1 tablespoon dried parsley flakes

In a skillet, saute the rice in butter for two minutes or until golden brown. Add onion; cook and stir for two minutes. Add mushrooms; cook and stir until tender. Transfer to a greased 1-1/2 qt. baking dish. Stir in the broth, water, soy sauce, and parsley. Cover and bake at 350 degrees for 45-50 minutes or until liquid is absorbed and rice is tender. Yield: 6 servings.

I was born and raised in north central Wisconsin, where the celebration drink of choice is an old fashioned (or at least it was when I was growing up). I didn’t have a picture, so my husband made one for me for that purpose, and I couldn’t let it go to waste. Hee. Hee. What a hardship. Note: This is not the same fruity old fashioned drink that is found in other states.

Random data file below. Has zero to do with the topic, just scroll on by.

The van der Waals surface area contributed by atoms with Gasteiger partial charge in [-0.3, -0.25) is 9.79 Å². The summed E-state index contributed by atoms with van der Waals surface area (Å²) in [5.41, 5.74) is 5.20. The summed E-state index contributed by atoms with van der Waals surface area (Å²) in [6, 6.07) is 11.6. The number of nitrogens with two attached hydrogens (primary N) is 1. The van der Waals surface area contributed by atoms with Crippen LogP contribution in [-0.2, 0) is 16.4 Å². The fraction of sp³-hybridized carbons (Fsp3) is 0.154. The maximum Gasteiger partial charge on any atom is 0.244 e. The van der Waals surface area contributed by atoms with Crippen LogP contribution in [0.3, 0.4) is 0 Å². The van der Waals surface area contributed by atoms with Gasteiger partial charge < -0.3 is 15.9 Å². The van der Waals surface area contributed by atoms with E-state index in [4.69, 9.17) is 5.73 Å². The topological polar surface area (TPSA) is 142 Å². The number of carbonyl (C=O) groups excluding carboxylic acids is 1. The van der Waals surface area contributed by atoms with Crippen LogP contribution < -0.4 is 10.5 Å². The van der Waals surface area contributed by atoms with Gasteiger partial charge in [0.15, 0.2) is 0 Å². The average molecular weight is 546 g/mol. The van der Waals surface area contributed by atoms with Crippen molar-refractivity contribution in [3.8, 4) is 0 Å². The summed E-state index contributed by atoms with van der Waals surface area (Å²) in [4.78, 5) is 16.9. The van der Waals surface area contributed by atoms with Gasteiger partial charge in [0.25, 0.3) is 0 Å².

old fashionedOld Fashioned Brandy Sour

1 shot of brandy
a few spritzes of bitters
lemon-lime soda


In Wisconsin, an old fashioned can also be made with whiskey instead of brandy, and there is a version known as an old fashioned sweet, in which cherry syrup/grenadine is used in place of bitters.

I hope you enjoy these recipes as much as I do, but no matter what we eat, let’s all savor our time spent with family and friends. After all, that’s really what the holidays are all about.

If you’re not a subscriber to my newsletter, be sure to sign up by clicking on the button in the sidebar. I’m giving away author signed books – one winner every month. In December, I’ll be giving away paperback copies of:

The Tattooed DukeThe Scottish WitchHis Clockwork Canary





So be sure to take part. And congratulations to November’s winner:
Jen Brown! Congratulations, Jen!


How Once Upon a Masquerade Came to Be: